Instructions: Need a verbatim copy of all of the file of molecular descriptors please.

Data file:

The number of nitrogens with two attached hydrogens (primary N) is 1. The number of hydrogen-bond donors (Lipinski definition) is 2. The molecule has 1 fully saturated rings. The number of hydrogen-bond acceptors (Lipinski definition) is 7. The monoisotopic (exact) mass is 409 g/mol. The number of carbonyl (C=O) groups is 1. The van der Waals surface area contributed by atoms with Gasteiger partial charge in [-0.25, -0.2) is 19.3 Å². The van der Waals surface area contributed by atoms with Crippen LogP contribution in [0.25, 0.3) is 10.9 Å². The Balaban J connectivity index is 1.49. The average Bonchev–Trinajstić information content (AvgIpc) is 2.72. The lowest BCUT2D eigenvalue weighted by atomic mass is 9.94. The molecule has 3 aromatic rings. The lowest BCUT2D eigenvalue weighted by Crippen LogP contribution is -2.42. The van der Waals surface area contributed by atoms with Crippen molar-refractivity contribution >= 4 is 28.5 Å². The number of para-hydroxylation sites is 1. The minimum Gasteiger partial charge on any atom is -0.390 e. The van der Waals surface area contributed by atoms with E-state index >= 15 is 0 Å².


The number of nitrogens with two attached hydrogens (primary N) is 1. The number of hydrogen-bond donors (Lipinski definition) is 2. The molecule has 1 fully saturated rings. The number of hydrogen-bond acceptors (Lipinski definition) is 7. The monoisotopic (exact) mass is 409 g/mol. The number of carbonyl (C=O) groups is 1. The van der Waals surface area contributed by atoms with Gasteiger partial charge in [-0.25, -0.2) is 19.3 Å². The van der Waals surface area contributed by atoms with Crippen LogP contribution in [0.25, 0.3) is 10.9 Å². The Balaban J connectivity index is 1.49. The average Bonchev–Trinajstić information content (AvgIpc) is 2.72. The lowest BCUT2D eigenvalue weighted by atomic mass is 9.94. The molecule has 3 aromatic rings. The lowest BCUT2D eigenvalue weighted by Crippen LogP contribution is -2.42. The van der Waals surface area contributed by atoms with Crippen molar-refractivity contribution >= 4 is 28.5 Å². The number of para-hydroxylation sites is 1. The minimum Gasteiger partial charge on any atom is -0.390 e. The van der Waals surface area contributed by atoms with E-state index >= 15 is 0 Å².